I was sitting along a canal in Amsterdam a few weeks ago when a message slid into my DMs – sitting at the top of my Hermes inbox was an email from my Director of Studies, detailing the workload of the coming term.
From feeling that all was at peace with the world – a feeling inevitably evoked by the piping hot churros in my hand and the unhurried, comfortable thriving of the city around me – I was suddenly overwhelmed by flashbacks of first-year anxiety.
Three months away from Cambridge had dimmed most memories of academic and social stress alike, of frantic essay-writing until six am, and of rushing to supervisions trying to recall what I had even written during said six am essay sessions. Surviving first year had felt like an achievement to me, enough to warrant shelving away thoughts of the upcoming academic year in my mind so as to enjoy lazy summer days instead. But now, with phrases like “start of term DoS meetings” and “important information about Michaelmas teaching arrangements” lurking in my inbox, I was suffused again with the same feelings of unpreparedness and inadequacy.
Watching new first years roam my college, as curious and unfamiliar as I had been myself a year ago, made me acutely aware of how uncertain I myself still feel. It seemed incomprehensible that there could already be new students even as I felt that first year could not be over yet.
Being a second year feels like I should be armed with greater knowledge and confidence this time around, but the nearer the start of term looms, the more I remember there is still a long way to go. The paths through our colleges and the walks to our lecture sites may have become familiar to us, but Cambridge life is still, in many ways, as shiny and unknown as it was when we started out as apprehensive freshers. How many new people will we meet this year, and what more will we come to learn in the next few terms? What challenges will the year bring to us, and how changed will we emerge at the end of it? The term "returning student" might not have the same novel connotations as "fresher", but the start of second year can be as much of a new beginning as the start of first was.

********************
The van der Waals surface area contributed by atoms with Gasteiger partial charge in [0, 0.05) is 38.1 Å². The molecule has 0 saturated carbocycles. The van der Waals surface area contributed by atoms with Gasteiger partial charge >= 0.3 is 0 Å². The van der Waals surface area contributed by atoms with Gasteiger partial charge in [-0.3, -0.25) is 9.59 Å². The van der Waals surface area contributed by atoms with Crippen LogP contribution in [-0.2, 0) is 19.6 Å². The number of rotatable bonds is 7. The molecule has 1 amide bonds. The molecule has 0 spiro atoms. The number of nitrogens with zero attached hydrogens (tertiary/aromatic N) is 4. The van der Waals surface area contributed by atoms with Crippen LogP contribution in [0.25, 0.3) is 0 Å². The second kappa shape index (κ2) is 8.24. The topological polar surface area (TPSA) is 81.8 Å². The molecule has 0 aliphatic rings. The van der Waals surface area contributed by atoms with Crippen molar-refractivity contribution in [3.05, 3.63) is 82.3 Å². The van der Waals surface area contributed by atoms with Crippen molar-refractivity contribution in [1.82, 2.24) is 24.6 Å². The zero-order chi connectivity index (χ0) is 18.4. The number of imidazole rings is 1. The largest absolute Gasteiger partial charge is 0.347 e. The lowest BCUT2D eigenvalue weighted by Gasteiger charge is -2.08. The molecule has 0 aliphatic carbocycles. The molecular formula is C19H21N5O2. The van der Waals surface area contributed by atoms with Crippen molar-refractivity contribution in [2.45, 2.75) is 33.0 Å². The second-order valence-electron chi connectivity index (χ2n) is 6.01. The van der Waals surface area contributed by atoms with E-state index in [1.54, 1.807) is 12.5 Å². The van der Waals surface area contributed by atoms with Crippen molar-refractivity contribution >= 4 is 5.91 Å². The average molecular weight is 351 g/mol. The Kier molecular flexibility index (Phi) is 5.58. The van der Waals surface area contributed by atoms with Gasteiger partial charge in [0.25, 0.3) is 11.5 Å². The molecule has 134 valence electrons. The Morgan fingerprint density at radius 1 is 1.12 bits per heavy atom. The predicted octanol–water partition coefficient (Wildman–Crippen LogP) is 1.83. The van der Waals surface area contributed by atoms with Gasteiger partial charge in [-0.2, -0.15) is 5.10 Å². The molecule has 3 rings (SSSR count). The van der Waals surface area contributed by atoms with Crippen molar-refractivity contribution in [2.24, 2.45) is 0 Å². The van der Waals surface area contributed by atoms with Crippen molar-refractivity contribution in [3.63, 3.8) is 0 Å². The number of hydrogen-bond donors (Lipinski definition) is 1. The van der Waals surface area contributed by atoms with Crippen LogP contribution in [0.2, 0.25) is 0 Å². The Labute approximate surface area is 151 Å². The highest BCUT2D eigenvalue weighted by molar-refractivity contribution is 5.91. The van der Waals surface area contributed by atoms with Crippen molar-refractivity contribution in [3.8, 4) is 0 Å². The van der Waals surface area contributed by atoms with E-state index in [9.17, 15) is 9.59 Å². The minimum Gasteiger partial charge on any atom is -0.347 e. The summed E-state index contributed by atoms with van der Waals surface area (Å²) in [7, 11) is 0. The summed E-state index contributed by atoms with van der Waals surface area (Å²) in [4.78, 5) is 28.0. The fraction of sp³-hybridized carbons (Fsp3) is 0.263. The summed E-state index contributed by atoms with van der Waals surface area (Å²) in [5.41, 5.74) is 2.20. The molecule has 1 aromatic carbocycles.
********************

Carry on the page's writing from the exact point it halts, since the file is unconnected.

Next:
A summer of leisurely wading through the reading list will probably make the forthcoming academic pace a bit of a shock, but there is so much more here too that will keep us going through all of it. As I mournfully consoled myself with my churros, memories of poring over old texts and consecutive essay crises began to be replaced by those of incredible friends and warm comfort. The latter moments had characterised my first year at Cambridge just as much as, and perhaps even more than, the workload and course had themselves.
Freshers are often given advice on starting university at their own pace, of looking after themselves even as they navigate a new landscape and find a place within it. This advice does not become any less true or valuable for the rest of us returning to university. This is both a familiar return and an exciting new start, so embrace the apprehension, uncertainty, exhilaration and anticipation all at once.
A friend recently said that although they had resolved to become more organised and hardworking this year, they were also sure they would fail to keep to these resolutions – perhaps there really is nothing wrong with this after all.
And even as I write this in my half-unpacked room back in college, the sun is setting over the lawns and trees outside my window, and the sky is steeped in shades of blue and pink (made all the more romantic by Spotify’s “Your Favourite Coffeehouse” playlist) – if this doesn’t feel like a promising beginning, then I don’t know what does.